Transfer prices are the prices related companies, such as a parent and subsidiary, charge on intercompany transactions. By manipulating transfer prices, multinational companies can shift income from higher to lower tax jurisdictions, reducing the companies’ overall tax liability. As we noted in our previous reports, researchers acknowledge that transfer pricing abuses may explain some of the differences in tax liabilities of foreign-controlled corporations compared to U.S.-controlled corporations. However, researchers have had difficulty determining the exact extent to which transfer pricing abuses explain the differences due to data limitations.
One of the reasons foreign owned domestic corporations are paying less taxes is they were started in the United States more recently and thus have large operating expensive and investment losses to recover before showing a net profit.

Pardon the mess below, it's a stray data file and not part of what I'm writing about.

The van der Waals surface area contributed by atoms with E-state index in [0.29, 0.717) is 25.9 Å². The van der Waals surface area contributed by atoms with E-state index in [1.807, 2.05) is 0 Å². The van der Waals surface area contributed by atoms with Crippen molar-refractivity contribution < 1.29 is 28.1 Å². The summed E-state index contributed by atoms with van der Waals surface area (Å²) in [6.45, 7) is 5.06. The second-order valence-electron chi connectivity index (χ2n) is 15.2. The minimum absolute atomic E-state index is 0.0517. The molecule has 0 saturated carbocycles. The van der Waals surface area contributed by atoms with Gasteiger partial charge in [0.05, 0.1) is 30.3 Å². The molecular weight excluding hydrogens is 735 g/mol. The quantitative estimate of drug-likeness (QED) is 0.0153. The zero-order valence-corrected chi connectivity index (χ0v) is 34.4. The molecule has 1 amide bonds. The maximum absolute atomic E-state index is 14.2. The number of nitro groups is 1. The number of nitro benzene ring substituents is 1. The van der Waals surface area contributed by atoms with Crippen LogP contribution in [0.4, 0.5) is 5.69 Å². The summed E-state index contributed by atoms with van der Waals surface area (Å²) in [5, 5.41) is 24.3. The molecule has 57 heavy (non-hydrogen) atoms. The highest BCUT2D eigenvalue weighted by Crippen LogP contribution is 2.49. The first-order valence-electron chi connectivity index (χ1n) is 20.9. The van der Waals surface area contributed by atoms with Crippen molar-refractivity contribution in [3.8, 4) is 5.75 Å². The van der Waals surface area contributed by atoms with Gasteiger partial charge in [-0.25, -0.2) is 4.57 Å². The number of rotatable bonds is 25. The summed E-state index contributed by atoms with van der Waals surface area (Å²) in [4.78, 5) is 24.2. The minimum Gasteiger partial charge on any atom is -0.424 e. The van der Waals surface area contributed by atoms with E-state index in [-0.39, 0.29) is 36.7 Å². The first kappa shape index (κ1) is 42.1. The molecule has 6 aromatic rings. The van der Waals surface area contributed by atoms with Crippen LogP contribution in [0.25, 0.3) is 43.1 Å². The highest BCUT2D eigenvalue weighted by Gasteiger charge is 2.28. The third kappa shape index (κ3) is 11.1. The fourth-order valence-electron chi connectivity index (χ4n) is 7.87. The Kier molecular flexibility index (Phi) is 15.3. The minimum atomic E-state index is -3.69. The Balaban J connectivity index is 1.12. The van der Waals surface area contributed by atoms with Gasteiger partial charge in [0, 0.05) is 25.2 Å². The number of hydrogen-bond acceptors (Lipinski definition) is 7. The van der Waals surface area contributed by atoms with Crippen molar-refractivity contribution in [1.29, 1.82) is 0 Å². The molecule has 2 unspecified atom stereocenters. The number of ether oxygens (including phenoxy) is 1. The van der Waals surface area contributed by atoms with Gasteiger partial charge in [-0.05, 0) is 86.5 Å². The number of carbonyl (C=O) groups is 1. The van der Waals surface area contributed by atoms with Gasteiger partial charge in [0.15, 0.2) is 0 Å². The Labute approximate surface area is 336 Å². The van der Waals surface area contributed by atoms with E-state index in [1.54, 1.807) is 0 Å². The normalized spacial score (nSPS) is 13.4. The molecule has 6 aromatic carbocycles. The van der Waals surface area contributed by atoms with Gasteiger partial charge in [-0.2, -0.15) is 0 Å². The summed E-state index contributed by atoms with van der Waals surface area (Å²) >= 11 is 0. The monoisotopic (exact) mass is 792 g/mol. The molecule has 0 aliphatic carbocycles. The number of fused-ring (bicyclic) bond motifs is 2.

So, GAO, how much of this is simply transferring profits out of the country to subsidiaries in other nations to avoid taxes?
That's the big question right?
Here's the bottom line from the GAO:
The researchers have also found that transfer pricing abuses may play a role in explaining the differences. However, measuring the separate effects of these factors on tax liabilities has been difficult due to data limitations
Ouch. So, we don't know if removing tax incentives or ability to move big buck profits offshore is going to have any real effect on offshore outsourcing? Is this a fair assumption?